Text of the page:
How the Internet Is Coming Together to Pay Charlottesville Victims' Medical Bills
On Saturday morning, University of Virginia student Natalie Romero texted her mom, Ericka Chaves, to let her know that she was heading out to the counter-protests in Charlottesville. Her mother texted back: “Love you too baby bear, be careful please.”
“I was nervous because you never know what’s going to happen,” Chaves, who was tracking her daughter’s Snapchats that day, told InStyle. At one point, the Snapchats stopped. “I was contacting her friends, posting to Facebook. I was looking at the Internet trying to find any pictures of her. I didn’t turn the TV on. I was scared. I didn’t want to.”
It would be another four hours before Natalie’s mom received a call from the hospital, informing Chaves that Natalie, 20, had been in the crowd mowed down by a car allegedly driven by white supremacist James Fields. She was admitted with a skull fracture and face injuries, but doctors were confident she would be okay.
Chaves was relieved, but the family doesn’t have medical insurance, and she knew the bills would be substantial. She opened an account on the fundraising website GoFundMe and posted the Natalie Romero Medical Fund she created to her own Facebook page as well as Natalie’s. “Just to have our friends help out,” Chaves said.
Three days and 4,700-plus donations later, they’ve raised more than $131,00, surpassing Chaves's $120,000 goal. Most of the money came in $10 and $20 at a time after Chaves appeared on the local news in Houston, Texas, where Natalie grew up. “I wasn’t going to talk [to the media]. I didn’t want to. But Natalie was there for a reason, and people need to know. These things need to stop.”
Ishena Robinson from Chicago didn’t catch the Houston evening news, but word spread even further when the family of Heather Heyer, who died in the crash that injured Natalie, started directing people to Chaves’s page. Robinson, 26, gave $5 to Natalie and another $5 to four other campaigns also raising money for victims in Charlottesville. “I’d been feeling so helpless and outraged and scared over the weekend. This is something where I could do something too.”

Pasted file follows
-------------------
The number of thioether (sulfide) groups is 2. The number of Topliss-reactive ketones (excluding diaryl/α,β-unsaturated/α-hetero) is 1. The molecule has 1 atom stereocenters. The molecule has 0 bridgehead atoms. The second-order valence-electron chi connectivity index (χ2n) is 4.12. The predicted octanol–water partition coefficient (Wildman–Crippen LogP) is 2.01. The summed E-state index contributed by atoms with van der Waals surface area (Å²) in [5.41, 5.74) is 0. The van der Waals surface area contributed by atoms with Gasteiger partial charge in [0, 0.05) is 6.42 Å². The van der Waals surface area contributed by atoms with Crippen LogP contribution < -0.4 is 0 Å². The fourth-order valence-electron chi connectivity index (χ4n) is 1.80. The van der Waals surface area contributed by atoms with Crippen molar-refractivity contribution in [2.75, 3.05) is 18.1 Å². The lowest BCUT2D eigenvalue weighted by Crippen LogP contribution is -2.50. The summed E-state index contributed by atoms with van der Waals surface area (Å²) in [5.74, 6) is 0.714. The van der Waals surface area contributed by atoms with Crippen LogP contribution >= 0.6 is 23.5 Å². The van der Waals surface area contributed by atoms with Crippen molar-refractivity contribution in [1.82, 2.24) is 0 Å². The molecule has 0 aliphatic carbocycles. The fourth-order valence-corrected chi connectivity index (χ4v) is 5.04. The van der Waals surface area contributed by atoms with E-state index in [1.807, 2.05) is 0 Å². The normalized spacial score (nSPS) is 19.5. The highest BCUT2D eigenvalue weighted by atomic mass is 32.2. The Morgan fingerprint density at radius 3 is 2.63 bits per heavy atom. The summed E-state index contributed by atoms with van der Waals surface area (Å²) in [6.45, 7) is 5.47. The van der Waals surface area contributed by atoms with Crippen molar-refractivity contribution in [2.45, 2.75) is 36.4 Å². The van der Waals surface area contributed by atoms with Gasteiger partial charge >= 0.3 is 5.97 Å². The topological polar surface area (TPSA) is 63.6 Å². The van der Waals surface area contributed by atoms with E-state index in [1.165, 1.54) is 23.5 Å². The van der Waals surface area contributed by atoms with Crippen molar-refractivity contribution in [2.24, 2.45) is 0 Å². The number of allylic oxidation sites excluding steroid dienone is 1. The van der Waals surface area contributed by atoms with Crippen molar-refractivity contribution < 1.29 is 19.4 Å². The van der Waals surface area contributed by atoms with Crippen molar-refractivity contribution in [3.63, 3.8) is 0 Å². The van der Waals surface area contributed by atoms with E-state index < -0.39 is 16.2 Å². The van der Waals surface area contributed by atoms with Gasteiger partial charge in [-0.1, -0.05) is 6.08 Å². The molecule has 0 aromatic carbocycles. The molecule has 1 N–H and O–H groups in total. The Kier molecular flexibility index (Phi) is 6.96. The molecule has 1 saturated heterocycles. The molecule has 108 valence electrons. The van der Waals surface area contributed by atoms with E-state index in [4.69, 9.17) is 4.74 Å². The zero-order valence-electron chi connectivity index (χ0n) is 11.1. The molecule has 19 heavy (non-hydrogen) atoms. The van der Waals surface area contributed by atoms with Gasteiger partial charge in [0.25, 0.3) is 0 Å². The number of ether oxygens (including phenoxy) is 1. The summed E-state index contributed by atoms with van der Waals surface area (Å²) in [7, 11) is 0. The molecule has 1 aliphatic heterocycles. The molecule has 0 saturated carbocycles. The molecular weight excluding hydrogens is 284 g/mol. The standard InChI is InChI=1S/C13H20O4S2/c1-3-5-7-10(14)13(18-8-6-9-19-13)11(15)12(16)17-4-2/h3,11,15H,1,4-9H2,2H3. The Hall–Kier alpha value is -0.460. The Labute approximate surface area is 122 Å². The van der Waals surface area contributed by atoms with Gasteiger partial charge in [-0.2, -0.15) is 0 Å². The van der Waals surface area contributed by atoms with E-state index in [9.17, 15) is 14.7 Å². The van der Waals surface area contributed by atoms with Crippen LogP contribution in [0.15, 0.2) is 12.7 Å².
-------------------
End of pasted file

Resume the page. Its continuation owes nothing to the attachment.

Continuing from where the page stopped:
Robinson said that through her donations, she found more than just a way to give—she found a community of people helping one another heal. “I was reading through the comments on the pages. It reminded me that there are good people out there who don’t believe in hate. People from all walks [are donating]. You can see their pictures.”
In the wake of a public tragedy, "There's a primal need to reach out and connect," said New York-based psychotherapist Jessica Koblenz, describing the support for Romero's fund as not only an ethical reaction to injustice but an effective way to begin to process tragedy. "In reaction to traumatic events, we are forced to confront our own powerlessness. Do we remain quiet or reach out and make a positive change? We are given a choice to become helpless ourselves or to try to galvanize and be empowered."
Which is exactly what Chaves believes her daughter will do. Romero was released from the hospital on Monday with the prognosis of a full recovery. "I know she will keep on doing this,” said Chaves, referring to Romero's activism. “She’s a very strong person.”
Now that her daughter is home, Chaves is directing her community to similar GoFundMe accounts set up for other victims of Saturday's attack—and she's beginning to process the violence as a citizen and a mother. "It was a relief knowing she's alive, but someone died doing exactly the same thing as my daughter," said Chaves. "We won't let hate win," she posted to Facebook yesterday. "No more Virginia[s]."